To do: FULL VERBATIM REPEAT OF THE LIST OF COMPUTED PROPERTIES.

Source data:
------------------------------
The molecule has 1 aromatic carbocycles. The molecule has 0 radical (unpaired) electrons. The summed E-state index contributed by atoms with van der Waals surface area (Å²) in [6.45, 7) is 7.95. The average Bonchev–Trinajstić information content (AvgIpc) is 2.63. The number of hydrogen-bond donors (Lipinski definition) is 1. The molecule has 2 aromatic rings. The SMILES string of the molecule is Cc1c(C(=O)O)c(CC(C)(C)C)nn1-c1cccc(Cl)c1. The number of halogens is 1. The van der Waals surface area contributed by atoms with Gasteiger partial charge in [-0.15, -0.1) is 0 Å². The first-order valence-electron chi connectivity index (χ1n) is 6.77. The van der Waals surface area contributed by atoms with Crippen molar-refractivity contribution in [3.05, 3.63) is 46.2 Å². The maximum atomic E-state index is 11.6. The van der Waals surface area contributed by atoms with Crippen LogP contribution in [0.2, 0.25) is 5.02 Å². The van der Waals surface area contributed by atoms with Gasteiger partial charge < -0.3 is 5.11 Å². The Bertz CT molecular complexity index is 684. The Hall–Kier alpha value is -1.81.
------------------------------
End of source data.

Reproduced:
The molecule has 1 aromatic carbocycles. The molecule has 0 radical (unpaired) electrons. The summed E-state index contributed by atoms with van der Waals surface area (Å²) in [6.45, 7) is 7.95. The average Bonchev–Trinajstić information content (AvgIpc) is 2.63. The number of hydrogen-bond donors (Lipinski definition) is 1. The molecule has 2 aromatic rings. The SMILES string of the molecule is Cc1c(C(=O)O)c(CC(C)(C)C)nn1-c1cccc(Cl)c1. The number of halogens is 1. The van der Waals surface area contributed by atoms with Gasteiger partial charge in [-0.15, -0.1) is 0 Å². The first-order valence-electron chi connectivity index (χ1n) is 6.77. The van der Waals surface area contributed by atoms with Crippen molar-refractivity contribution in [3.05, 3.63) is 46.2 Å². The maximum atomic E-state index is 11.6. The van der Waals surface area contributed by atoms with Crippen LogP contribution in [0.2, 0.25) is 5.02 Å². The van der Waals surface area contributed by atoms with Gasteiger partial charge < -0.3 is 5.11 Å². The Bertz CT molecular complexity index is 684. The Hall–Kier alpha value is -1.81.